Foreclosure activity dropped in April to the lowest level in more than six years, another sign the recovery in the housing market is on track, a report from RealtyTrac showed on Thursday.
Activity was seen on 144,790 properties last month, down 5% from March, and down 23% from a year earlier. It was the lowest mark since February 2007. Foreclosure activity includes default notices, scheduled auctions and bank repossessions. Overall, fewer properties started the foreclosure process in April, falling 4% from March to 70,133, while lenders repossessed 34,997 homes, a drop of 20%.
There also were signs that foreclosures that had been deferred were making their way through the process in states using the court system to handle foreclosures, known as judicial states. There are 26 judicial or quasi-judicial foreclosure states, according to RealtyTrac.
Scheduled foreclosure auctions in judicial states rose 22% in April and 31% from the year-ago period to their highest level since October 2010. Scheduled auctions in non-judicial states fell 7%. Judicial states have seen the time it takes to foreclose increase compared to their counterparts, partly because of the intensive process and the large volume of cases the courts must handle.
"Foreclosure starts have been increasing for several months in many of the judicial states, and now that increased volume is showing up in the second stage of the process: the public foreclosure auction," said Daren Blomquist, vice president at RealtyTrac.
The housing market has been a bright spot for the economy since the sector turned a corner last year, with prices rising, inventory tightening and low interest rates drawing in buyers.
Other key findings:
· Despite the nationwide decline, 22 states reported increasing foreclosure starts from the previous month, including New Jersey (138% increase), Connecticut (46% increase), Texas (37% increase), Georgia (35% increase), Oregon (16% increase) and California (13% increase). Foreclosure starts reached a 36-month high in Connecticut, a 27-month high in New Jersey, and were up on a monthly basis for the third consecutive month in California after hitting a 90-month low in January, when new legislation impacting the foreclosure process took effect.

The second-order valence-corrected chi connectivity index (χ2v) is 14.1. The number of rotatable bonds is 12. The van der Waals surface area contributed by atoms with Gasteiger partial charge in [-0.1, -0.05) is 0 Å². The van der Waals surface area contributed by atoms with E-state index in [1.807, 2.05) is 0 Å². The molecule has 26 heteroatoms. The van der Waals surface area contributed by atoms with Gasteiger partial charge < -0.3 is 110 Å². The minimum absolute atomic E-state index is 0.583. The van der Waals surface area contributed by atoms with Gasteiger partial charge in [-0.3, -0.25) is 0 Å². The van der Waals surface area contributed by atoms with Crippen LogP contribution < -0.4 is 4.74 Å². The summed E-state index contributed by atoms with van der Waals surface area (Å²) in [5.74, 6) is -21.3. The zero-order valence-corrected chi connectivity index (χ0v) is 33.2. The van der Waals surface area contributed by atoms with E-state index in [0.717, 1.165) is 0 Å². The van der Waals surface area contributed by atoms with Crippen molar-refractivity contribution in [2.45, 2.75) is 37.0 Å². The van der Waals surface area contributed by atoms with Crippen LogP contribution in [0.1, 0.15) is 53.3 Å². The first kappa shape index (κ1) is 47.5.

· Lender repossessions (REO) decreased from a year ago in 37 states and the District of Columbia in April, but some notable exceptions where REO activity increased from a year ago included Washington (164% increase), Maryland (98% increase) and Oklahoma (19% increase).
· Nevada posted the nation’s highest state foreclosure rate for the second month in a row despite a 15% monthly decrease in foreclosure activity.
· Akron, Ohio, posted the nation’s highest metro foreclosure rate in April thanks in part to a 147% annual increase in overall foreclosure activity. One other Ohio city (Columbus), along with five Florida cities, Las Vegas, Myrtle Beach, S.C. and Chicago also registered top 10 metro foreclosure rates in April.
· As of the beginning of May, a total of 11.3 million mortgages nationwide were seriously underwater, meaning combined amount of mortgages secured by the home was at least 25% more than the estimated value of the home. That represented 26% of all outstanding mortgages, but was down nearly 1.5 million from the 12.8 million seriously underwater mortgages in May 2012.